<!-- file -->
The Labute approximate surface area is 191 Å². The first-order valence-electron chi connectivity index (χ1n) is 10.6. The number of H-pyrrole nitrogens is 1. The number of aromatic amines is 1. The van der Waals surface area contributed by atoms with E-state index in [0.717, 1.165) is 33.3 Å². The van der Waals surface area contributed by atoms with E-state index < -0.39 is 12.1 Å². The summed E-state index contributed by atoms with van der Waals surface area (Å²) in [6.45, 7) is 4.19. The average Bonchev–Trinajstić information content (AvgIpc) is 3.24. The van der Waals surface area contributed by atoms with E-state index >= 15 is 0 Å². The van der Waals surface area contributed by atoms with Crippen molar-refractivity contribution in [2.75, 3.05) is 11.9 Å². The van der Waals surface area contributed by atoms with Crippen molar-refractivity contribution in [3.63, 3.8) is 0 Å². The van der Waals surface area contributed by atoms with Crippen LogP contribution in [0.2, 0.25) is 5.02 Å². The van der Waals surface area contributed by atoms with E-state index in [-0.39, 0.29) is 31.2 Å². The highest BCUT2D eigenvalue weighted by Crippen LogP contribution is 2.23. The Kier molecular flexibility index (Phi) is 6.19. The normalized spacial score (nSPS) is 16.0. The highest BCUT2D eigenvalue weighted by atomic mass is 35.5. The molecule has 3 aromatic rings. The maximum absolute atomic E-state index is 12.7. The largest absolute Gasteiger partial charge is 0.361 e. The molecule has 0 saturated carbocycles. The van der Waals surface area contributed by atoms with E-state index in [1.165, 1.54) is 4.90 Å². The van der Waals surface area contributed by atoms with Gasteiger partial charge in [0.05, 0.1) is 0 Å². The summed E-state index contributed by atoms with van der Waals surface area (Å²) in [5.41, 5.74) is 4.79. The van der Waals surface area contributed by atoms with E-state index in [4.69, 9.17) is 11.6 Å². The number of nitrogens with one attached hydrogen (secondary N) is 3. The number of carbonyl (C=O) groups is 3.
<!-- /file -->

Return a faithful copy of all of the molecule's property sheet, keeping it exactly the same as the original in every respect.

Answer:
The Labute approximate surface area is 191 Å². The first-order valence-electron chi connectivity index (χ1n) is 10.6. The number of H-pyrrole nitrogens is 1. The number of aromatic amines is 1. The van der Waals surface area contributed by atoms with E-state index in [0.717, 1.165) is 33.3 Å². The van der Waals surface area contributed by atoms with E-state index < -0.39 is 12.1 Å². The summed E-state index contributed by atoms with van der Waals surface area (Å²) in [6.45, 7) is 4.19. The average Bonchev–Trinajstić information content (AvgIpc) is 3.24. The van der Waals surface area contributed by atoms with E-state index >= 15 is 0 Å². The van der Waals surface area contributed by atoms with Crippen molar-refractivity contribution in [2.75, 3.05) is 11.9 Å². The van der Waals surface area contributed by atoms with Crippen molar-refractivity contribution in [3.63, 3.8) is 0 Å². The van der Waals surface area contributed by atoms with Crippen LogP contribution in [0.2, 0.25) is 5.02 Å². The van der Waals surface area contributed by atoms with E-state index in [-0.39, 0.29) is 31.2 Å². The highest BCUT2D eigenvalue weighted by Crippen LogP contribution is 2.23. The Kier molecular flexibility index (Phi) is 6.19. The normalized spacial score (nSPS) is 16.0. The highest BCUT2D eigenvalue weighted by atomic mass is 35.5. The molecule has 3 aromatic rings. The maximum absolute atomic E-state index is 12.7. The largest absolute Gasteiger partial charge is 0.361 e. The molecule has 0 saturated carbocycles. The van der Waals surface area contributed by atoms with E-state index in [1.165, 1.54) is 4.90 Å². The van der Waals surface area contributed by atoms with Gasteiger partial charge in [0.05, 0.1) is 0 Å². The summed E-state index contributed by atoms with van der Waals surface area (Å²) in [5.41, 5.74) is 4.79. The van der Waals surface area contributed by atoms with E-state index in [4.69, 9.17) is 11.6 Å². The number of nitrogens with one attached hydrogen (secondary N) is 3. The number of carbonyl (C=O) groups is 3.